Although the pons is responsible for REM sleep, dreams originate in areas in both the frontal lobe and also at the back of the brain. In twenty-six cases in neurological literature about damage to the pons, although there was a loss of REM sleep in all of them, loss of dreaming was reported in only one of the cases. (5) Also while damage to frontal areas of the cortex makes dreaming impossible, the REM cycle of the individual, whose brain is damaged that way, remains unaffected. (5)
Because most dreaming does occur during REM sleep, however, the REM state can be thought of as one of the triggers for dreaming. (5) The pons' paralyzing of the muscles is an important precondition for dreaming, since without that paralysis dreamers might act out their dreams (the effects of this problem can be seen in individuals suffering from REM Behavior Disorder). Thus, without muscle atonia, dreaming could be a very dangerous activity!
Understanding the nature of the areas of the cortex that are responsible for dreaming may help explain the reasons behind the content of dreams. The area of the frontal lobes, which is responsible for dreaming, contains the "large fiber pathway, which transmits the neurotransmitter dopamine from the middle part of the brain to the higher parts of the brain. " (5) The use of dopamine stimulants, such as L-dopa, massively increases the intensity and frequency of dreams. (5) Since the frontal and limbic areas of the brain are concerned with arousal, emotion, memory, and motivation (5), dreaming might be tied to these aspects of behavior based on its location in the brain. The gray cortex at the back of the brain, also responsible for dreaming, is connected to abstract thinking and is where the highest level of perceptual information is processed. (5) The activation of this location seems to be related to the huge importance of visual perception in dreams.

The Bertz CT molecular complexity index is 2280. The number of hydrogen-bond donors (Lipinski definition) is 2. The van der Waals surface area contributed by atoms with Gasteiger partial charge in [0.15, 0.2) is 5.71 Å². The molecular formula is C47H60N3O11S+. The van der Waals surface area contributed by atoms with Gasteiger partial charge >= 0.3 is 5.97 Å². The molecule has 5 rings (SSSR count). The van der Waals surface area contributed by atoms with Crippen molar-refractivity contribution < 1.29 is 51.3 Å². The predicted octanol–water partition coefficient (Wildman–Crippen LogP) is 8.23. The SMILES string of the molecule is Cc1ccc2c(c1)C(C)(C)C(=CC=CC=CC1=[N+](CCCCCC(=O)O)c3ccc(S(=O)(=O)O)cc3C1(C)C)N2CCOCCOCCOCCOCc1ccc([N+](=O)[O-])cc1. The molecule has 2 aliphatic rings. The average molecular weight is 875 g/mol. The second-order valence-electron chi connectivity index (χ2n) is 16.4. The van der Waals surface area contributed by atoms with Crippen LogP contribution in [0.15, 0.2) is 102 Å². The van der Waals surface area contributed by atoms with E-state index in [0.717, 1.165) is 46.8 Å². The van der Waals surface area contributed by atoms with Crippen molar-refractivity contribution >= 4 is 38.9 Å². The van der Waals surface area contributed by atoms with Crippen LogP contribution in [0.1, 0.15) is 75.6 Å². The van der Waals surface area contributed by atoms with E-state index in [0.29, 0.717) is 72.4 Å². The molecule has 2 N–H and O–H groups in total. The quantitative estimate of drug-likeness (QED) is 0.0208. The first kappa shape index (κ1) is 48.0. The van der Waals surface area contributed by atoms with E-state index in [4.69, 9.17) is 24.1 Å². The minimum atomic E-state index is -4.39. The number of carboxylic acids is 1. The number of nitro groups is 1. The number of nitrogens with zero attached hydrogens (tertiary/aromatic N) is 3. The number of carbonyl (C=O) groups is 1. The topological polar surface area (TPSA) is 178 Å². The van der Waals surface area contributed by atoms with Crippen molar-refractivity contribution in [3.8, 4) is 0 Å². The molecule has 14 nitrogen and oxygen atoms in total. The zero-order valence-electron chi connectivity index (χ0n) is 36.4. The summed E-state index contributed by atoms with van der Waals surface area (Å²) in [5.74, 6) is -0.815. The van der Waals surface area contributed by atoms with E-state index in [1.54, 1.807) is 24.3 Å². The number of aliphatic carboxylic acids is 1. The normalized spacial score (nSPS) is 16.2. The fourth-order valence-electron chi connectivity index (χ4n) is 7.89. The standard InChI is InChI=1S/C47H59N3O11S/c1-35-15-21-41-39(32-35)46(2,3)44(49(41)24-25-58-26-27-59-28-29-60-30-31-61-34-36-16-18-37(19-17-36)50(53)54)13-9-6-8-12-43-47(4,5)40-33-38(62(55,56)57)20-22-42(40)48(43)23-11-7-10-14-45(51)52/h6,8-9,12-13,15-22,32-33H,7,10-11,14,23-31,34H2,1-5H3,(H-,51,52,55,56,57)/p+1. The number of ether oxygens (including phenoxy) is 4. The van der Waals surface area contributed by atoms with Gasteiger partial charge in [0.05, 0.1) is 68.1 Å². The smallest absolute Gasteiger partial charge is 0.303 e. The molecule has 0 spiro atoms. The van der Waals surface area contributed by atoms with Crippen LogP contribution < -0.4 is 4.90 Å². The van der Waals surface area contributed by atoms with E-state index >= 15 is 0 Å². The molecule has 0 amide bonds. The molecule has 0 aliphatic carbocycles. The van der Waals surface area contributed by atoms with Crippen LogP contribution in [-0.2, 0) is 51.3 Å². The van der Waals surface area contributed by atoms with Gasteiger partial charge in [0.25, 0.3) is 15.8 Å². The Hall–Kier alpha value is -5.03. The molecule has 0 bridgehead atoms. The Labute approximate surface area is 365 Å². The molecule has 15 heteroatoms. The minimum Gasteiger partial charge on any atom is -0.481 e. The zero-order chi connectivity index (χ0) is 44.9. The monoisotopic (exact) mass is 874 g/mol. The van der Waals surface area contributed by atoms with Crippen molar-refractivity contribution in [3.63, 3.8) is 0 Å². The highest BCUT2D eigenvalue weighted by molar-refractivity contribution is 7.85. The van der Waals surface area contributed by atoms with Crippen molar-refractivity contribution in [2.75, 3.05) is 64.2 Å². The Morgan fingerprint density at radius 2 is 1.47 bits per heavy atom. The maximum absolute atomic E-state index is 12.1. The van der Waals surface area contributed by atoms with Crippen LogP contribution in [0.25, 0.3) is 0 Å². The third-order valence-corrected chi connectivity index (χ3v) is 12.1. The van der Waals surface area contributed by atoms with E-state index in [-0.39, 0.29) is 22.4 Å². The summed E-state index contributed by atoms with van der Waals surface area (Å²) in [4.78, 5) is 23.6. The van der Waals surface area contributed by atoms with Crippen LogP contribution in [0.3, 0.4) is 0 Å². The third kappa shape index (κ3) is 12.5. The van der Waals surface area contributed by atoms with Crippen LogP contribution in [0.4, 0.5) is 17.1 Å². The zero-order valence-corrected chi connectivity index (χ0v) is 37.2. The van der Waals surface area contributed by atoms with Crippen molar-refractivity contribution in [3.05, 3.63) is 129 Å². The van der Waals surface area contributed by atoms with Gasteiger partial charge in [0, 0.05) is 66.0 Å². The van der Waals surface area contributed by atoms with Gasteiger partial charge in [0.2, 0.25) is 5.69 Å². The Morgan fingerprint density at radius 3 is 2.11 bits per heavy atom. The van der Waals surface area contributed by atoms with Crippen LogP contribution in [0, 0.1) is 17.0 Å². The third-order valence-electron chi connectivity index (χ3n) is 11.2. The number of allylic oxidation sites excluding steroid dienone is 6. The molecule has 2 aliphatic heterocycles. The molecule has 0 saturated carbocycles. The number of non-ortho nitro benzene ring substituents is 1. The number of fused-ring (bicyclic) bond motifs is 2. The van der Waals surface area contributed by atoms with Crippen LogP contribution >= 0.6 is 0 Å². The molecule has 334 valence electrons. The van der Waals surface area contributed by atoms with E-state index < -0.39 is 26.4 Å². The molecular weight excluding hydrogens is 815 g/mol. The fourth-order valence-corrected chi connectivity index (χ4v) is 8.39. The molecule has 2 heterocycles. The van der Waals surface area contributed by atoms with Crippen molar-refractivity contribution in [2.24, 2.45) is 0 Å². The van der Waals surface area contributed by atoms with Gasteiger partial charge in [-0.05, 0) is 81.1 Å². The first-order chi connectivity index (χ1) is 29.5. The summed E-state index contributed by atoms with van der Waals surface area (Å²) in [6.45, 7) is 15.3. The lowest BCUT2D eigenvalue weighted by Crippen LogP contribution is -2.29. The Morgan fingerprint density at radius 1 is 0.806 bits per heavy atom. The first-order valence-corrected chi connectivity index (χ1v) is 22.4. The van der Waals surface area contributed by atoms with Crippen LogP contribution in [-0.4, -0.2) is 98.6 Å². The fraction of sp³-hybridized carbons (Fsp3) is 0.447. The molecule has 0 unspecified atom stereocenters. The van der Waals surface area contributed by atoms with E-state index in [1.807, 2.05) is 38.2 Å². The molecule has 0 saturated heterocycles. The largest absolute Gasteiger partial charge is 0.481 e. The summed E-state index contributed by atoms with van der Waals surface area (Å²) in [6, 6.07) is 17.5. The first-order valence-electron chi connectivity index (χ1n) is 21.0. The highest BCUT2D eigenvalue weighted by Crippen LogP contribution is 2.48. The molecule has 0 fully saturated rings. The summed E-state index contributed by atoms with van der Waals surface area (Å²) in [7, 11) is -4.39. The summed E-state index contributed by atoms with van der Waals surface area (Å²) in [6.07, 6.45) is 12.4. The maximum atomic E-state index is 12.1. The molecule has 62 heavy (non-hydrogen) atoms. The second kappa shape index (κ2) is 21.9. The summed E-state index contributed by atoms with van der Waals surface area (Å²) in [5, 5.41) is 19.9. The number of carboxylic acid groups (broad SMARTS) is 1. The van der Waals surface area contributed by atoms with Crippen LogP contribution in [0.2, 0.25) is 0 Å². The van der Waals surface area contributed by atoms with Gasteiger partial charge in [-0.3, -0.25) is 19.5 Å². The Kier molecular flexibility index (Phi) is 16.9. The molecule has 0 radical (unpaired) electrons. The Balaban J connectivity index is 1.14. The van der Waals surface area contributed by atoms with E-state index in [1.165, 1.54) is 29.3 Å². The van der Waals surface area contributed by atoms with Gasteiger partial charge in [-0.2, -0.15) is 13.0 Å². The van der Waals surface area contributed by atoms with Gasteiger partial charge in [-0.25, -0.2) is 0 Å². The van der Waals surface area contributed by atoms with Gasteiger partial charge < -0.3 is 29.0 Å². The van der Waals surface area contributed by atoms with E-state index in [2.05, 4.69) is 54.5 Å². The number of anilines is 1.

Although the functions of REM sleep and dreams is not fully agreed upon or understood, evidence for the necessity of sleep is incontrovertible. Rats deprived of sleep die after a few days. Also REM sleep and dreaming seem to be quite important since the individual deprived of REM sleep, will respond with REM rebound, which means that the amount of time spent in the REM state will increase following REM deprivation. (6) Also the attempts at entering REM increase, and individuals show more anxiety and irritability, and have trouble concentrating during the day. (8) Animals deprived of REM also show an increase in attempts at entering REM, and display other behavioral disturbances, such as increased aggression. (8) Thus, while in a future web-paper I intend to discuss and investigate more the functions of NREM and REM sleep, a knowledge of the processes at hand seemed necessary before such a discussion to occur.
1)The Association for the Study of Dreams
2)Harvard Undergraduate Society for Neuroscience
3)Silent Partners Organization
4)Talk About Sleep
5)The American Psychoanalytic Association
6)California State University student essay
7)"Neurophysiology of dreams"
8)Slides on Physiology of Sleep and Dreaming